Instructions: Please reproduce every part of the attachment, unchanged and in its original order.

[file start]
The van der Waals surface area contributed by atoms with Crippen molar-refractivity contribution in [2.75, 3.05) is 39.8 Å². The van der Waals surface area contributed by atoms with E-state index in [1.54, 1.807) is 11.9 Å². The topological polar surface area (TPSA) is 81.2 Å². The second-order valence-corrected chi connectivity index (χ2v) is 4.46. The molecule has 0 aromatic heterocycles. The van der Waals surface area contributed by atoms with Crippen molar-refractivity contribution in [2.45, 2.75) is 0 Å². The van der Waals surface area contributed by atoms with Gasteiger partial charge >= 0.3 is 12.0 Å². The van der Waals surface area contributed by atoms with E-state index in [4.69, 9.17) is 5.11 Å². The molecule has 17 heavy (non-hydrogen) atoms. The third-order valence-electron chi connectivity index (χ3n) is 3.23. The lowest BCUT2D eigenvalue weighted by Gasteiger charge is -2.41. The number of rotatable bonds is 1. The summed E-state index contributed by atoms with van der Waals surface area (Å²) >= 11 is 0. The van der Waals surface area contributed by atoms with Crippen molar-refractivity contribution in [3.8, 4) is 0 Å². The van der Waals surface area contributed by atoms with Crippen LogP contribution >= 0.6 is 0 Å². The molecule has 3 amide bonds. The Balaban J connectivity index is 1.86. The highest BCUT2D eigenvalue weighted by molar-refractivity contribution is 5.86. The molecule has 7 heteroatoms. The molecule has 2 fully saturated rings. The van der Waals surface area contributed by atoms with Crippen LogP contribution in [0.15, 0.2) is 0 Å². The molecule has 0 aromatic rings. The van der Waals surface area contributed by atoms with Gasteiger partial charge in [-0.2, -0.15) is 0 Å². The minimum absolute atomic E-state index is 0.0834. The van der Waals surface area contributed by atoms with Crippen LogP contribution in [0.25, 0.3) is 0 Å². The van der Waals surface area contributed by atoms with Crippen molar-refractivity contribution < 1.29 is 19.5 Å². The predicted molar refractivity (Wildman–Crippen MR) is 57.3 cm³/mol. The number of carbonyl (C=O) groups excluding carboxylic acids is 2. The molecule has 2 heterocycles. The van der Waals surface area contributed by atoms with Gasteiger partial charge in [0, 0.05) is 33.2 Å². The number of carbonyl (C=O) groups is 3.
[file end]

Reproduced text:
The van der Waals surface area contributed by atoms with Crippen molar-refractivity contribution in [2.75, 3.05) is 39.8 Å². The van der Waals surface area contributed by atoms with E-state index in [1.54, 1.807) is 11.9 Å². The topological polar surface area (TPSA) is 81.2 Å². The second-order valence-corrected chi connectivity index (χ2v) is 4.46. The molecule has 0 aromatic heterocycles. The van der Waals surface area contributed by atoms with Crippen molar-refractivity contribution in [2.45, 2.75) is 0 Å². The van der Waals surface area contributed by atoms with Gasteiger partial charge >= 0.3 is 12.0 Å². The van der Waals surface area contributed by atoms with E-state index in [4.69, 9.17) is 5.11 Å². The molecule has 17 heavy (non-hydrogen) atoms. The third-order valence-electron chi connectivity index (χ3n) is 3.23. The lowest BCUT2D eigenvalue weighted by Gasteiger charge is -2.41. The number of rotatable bonds is 1. The summed E-state index contributed by atoms with van der Waals surface area (Å²) >= 11 is 0. The van der Waals surface area contributed by atoms with Crippen molar-refractivity contribution in [3.8, 4) is 0 Å². The van der Waals surface area contributed by atoms with Crippen LogP contribution >= 0.6 is 0 Å². The molecule has 3 amide bonds. The Balaban J connectivity index is 1.86. The highest BCUT2D eigenvalue weighted by molar-refractivity contribution is 5.86. The molecule has 7 heteroatoms. The molecule has 2 fully saturated rings. The van der Waals surface area contributed by atoms with Crippen LogP contribution in [0.15, 0.2) is 0 Å². The molecule has 0 aromatic rings. The van der Waals surface area contributed by atoms with Gasteiger partial charge in [-0.2, -0.15) is 0 Å². The minimum absolute atomic E-state index is 0.0834. The van der Waals surface area contributed by atoms with Crippen LogP contribution in [0.25, 0.3) is 0 Å². The van der Waals surface area contributed by atoms with Crippen molar-refractivity contribution < 1.29 is 19.5 Å². The predicted molar refractivity (Wildman–Crippen MR) is 57.3 cm³/mol. The number of carbonyl (C=O) groups excluding carboxylic acids is 2. The molecule has 2 heterocycles. The van der Waals surface area contributed by atoms with Gasteiger partial charge in [0, 0.05) is 33.2 Å². The number of carbonyl (C=O) groups is 3.